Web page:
Alumni Spotlight – Kina Bale-Reed

September 19, 2017  |  Posted by: Ali Kazanowski

Kina Bale-Reed has been a performer from an early age, singing and acting initially in church but then getting involved in UIL in Junior High and High School. After graduating from High School, she attended Tarleton State University and studied theater for a few years before moving to Dallas.

“I found a job working for 2 different technical recruiting companies. I missed the theater and performing, and decided to try to get back into it which is when I discovered KD Conservatory. I was planning to just take some night classes to ease back in, but ended up enrolling in the acting program instead. I left my job as a technical recruiter to start the program in the fall of 1999. During that time, I also attended an improv school and got involved in several troupes. I graduated from KD in January 2001 and went to work for the school following graduation, performing in local theater productions and with several improv troupes around town, later discovering my knack for casting.”

Since, the KD alum has become one of the most prominent casting directors in Dallas. Working on projects like Barney and Friends, Lonestar, Final Witness: The Kids Aren’t Alright and for motion picture production companies such as Tyler Perry Studios.

“Becoming a casting director combined my recruiting background and love for acting and actors, it was a perfect fit for me. You never know where acting is going to take you. You may end up somewhere you never expected.”

How did you get into casting?
Working at the front desk of KD, part of the job was to help coordinate casting sessions, so I had the opportunity to work with some of Dallas’ busiest casting directors and occasionally assisted them with sign-ins. Also, when you work at a school full of actors, casting opportunities present themselves on occasion. One of my first casting “gigs” was to find actors at the school willing to work as extras in a Nike commercial starring Dirk Nowitzki. I got permission from the school administrators, made up flyers and hung them around the school, got maps and instructions together, signed people up, and sent them on their way. They paid me a small fee for my help and I was hooked. It planted the seed and I began doing everything I could to learn that side of the business, including assisting established casting directors, getting involved in local industry organizations, and volunteering at film festivals to meet young filmmakers. Within that first year, I had a handful of small clients, and was working on the TV series Prison Break as a casting assistant and later as a casting associate. I left the show after 1 season to pursue my own projects and Cast-O-Matic was born in January 2007. That Fall I met with the producers of Barney and Friends, they offered me the casting and talent coordinator position which I held until the show ended production in 2010. Then, I put all of my efforts into building up my commercial casting business and that is what I have been doing ever since. These days I primarily cast commercials, print, and industrials, with the occasional indie film or TV pilot.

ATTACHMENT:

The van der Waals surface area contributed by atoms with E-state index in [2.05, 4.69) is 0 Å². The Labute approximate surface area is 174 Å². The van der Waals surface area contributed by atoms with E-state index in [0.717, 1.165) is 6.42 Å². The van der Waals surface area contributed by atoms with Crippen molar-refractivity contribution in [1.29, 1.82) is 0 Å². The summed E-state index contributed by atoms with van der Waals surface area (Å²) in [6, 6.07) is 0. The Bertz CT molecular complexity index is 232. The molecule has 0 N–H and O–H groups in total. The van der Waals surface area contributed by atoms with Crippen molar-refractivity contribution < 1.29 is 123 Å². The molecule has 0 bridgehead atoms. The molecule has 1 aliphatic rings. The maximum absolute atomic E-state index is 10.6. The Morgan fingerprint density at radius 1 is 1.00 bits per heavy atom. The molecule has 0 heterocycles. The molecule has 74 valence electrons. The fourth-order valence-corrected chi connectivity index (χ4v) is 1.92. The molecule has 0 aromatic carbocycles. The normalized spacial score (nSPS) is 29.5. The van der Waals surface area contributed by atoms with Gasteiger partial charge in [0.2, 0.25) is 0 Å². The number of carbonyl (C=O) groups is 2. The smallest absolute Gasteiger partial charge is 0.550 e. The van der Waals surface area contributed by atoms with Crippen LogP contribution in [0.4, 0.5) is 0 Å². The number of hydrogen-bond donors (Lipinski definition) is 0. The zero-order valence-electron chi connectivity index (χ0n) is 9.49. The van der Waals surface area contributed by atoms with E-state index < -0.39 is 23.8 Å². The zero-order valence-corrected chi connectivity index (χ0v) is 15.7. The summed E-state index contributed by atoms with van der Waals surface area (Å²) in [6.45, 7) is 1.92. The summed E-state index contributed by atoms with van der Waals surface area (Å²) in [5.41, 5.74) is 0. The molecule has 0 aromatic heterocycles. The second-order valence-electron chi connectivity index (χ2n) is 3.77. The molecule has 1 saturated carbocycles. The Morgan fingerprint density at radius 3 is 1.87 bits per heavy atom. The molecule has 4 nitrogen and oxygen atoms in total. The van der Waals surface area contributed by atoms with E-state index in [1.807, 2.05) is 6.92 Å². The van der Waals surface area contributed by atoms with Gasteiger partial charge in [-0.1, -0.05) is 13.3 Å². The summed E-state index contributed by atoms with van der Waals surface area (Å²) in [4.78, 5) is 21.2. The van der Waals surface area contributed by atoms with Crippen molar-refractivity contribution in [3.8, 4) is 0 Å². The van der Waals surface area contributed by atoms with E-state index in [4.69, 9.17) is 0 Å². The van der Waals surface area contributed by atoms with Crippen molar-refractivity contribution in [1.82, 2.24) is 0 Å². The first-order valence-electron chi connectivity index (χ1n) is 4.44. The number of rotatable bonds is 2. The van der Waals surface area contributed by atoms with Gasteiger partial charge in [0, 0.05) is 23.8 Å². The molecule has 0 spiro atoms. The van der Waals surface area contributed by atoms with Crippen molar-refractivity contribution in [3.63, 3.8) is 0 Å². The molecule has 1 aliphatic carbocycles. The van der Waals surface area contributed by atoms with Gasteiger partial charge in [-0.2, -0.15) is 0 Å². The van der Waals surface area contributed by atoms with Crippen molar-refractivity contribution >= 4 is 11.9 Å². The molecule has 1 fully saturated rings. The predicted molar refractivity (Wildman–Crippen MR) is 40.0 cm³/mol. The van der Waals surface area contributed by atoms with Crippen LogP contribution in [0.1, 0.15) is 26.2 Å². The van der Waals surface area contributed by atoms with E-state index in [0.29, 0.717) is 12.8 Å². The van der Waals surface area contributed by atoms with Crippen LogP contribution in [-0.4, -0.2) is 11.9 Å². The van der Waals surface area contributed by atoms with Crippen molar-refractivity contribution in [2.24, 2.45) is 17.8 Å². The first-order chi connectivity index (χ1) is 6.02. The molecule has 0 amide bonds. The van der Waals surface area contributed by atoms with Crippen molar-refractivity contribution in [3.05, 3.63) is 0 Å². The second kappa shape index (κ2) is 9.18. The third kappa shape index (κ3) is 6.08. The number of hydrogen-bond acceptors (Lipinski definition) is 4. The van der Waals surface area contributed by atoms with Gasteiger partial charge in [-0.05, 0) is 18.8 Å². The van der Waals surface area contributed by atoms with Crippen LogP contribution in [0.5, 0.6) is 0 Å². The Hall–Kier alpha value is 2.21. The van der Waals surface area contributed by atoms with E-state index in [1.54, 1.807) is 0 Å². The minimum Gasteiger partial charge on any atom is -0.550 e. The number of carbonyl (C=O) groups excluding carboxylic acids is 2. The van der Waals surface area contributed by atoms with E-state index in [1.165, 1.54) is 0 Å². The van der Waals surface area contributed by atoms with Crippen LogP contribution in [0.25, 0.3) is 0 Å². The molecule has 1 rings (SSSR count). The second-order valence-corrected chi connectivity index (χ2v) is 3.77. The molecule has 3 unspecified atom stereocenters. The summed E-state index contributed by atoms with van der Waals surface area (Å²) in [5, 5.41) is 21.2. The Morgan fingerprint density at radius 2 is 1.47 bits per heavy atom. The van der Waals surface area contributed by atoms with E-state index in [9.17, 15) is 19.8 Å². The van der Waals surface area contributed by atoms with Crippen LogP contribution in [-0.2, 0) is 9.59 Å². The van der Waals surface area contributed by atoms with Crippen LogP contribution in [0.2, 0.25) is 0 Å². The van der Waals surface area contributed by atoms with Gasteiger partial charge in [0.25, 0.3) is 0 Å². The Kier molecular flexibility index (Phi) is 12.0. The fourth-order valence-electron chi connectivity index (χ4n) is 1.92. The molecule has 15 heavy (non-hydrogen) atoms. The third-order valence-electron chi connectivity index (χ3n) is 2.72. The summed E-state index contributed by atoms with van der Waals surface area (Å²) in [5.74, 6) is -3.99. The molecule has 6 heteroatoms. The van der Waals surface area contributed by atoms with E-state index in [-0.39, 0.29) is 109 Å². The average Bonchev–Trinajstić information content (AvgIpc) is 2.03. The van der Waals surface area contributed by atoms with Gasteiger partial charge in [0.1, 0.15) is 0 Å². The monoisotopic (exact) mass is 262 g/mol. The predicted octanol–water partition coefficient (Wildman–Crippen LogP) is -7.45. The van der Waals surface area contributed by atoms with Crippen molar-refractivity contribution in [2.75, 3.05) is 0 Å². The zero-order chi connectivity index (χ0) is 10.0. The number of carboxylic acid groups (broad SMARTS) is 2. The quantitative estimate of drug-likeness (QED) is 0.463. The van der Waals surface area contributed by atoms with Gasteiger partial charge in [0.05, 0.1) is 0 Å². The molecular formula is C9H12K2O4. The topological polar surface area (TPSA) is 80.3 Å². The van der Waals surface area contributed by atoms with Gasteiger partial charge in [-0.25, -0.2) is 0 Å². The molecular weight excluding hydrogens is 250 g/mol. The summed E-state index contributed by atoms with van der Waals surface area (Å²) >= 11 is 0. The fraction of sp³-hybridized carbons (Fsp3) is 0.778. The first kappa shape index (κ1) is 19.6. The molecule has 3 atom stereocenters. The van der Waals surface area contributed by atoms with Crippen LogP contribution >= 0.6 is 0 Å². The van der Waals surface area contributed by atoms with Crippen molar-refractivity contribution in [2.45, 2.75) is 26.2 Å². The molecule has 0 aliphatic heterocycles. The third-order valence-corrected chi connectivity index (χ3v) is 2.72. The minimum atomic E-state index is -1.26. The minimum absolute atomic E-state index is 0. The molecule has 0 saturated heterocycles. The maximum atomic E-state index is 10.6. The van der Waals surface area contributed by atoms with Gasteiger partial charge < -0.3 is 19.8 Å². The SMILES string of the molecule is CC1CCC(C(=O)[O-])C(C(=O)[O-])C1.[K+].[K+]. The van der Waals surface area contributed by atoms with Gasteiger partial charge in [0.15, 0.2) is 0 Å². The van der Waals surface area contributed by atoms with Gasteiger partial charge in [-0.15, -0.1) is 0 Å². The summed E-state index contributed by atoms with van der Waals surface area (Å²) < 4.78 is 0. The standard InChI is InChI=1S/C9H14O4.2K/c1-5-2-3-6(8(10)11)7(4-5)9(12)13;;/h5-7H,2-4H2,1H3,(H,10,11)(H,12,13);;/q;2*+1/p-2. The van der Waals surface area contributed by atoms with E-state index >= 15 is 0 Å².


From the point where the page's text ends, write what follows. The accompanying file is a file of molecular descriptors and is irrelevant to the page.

What does a day in the life look like for you?
I am very fortunate that these days I get to work from home where I do all of my casting prep. My days consist of emails and phone calls with clients and agents, putting out casting breakdowns, selecting talent for auditions, booking casting assistants and studio rentals, creating schedules and audition logs, sending scripts, and testing and packing up equipment for live auditions. Casting days are very different. They are sometimes hectic and chaotic, but so much fun!

Favorite project you’ve worked on?
Hands down Barney and Friends! It was such a joy and honor to work on the show and everyone there – producers, cast, and crew – all felt like family. I will always look back on those 3 years as some of the greatest of my life and career.

Any tips or tricks you can give actors for nailing the audition?

  • Relax! You have to learn to let go of everything in the outside world and just be present in the moment.
  • Be confident even if you have to fake it.
  • As far as scripts, it’s better to have it in your hand and not need it, than to need it and not have it. You may think you are memorized but trust me, you’re probably not and your brain is a tricky beast.
  • Stay positive.

Advice for current KD students?

  • Be patient. It takes time to establish yourself.
  • Get involved. Join local industry organizations and attend as many industry events, as possible.
  • Be flexible. Make yourself as available as possible. Auditions pop up quickly and you want to make sure you if you receive an invitation, you can be there.
  • Keep studying. You will never know enough. Find a weekly class and stick with it. You have to practice your craft, always.
  • Be willing to make sacrifices. When I was starting out in casting, I had several part time jobs and side gigs to make sure that when I got the call I was needed, I could be there. I waited tables on weekends, taught after school and weekend classes, did promotions gigs, and signed up with all of the market research companies (they pay in cash). I missed nights out with friends, lived in a tiny but cheap apartment, and drove an older car, but that’s what you do when a passion burns inside you.

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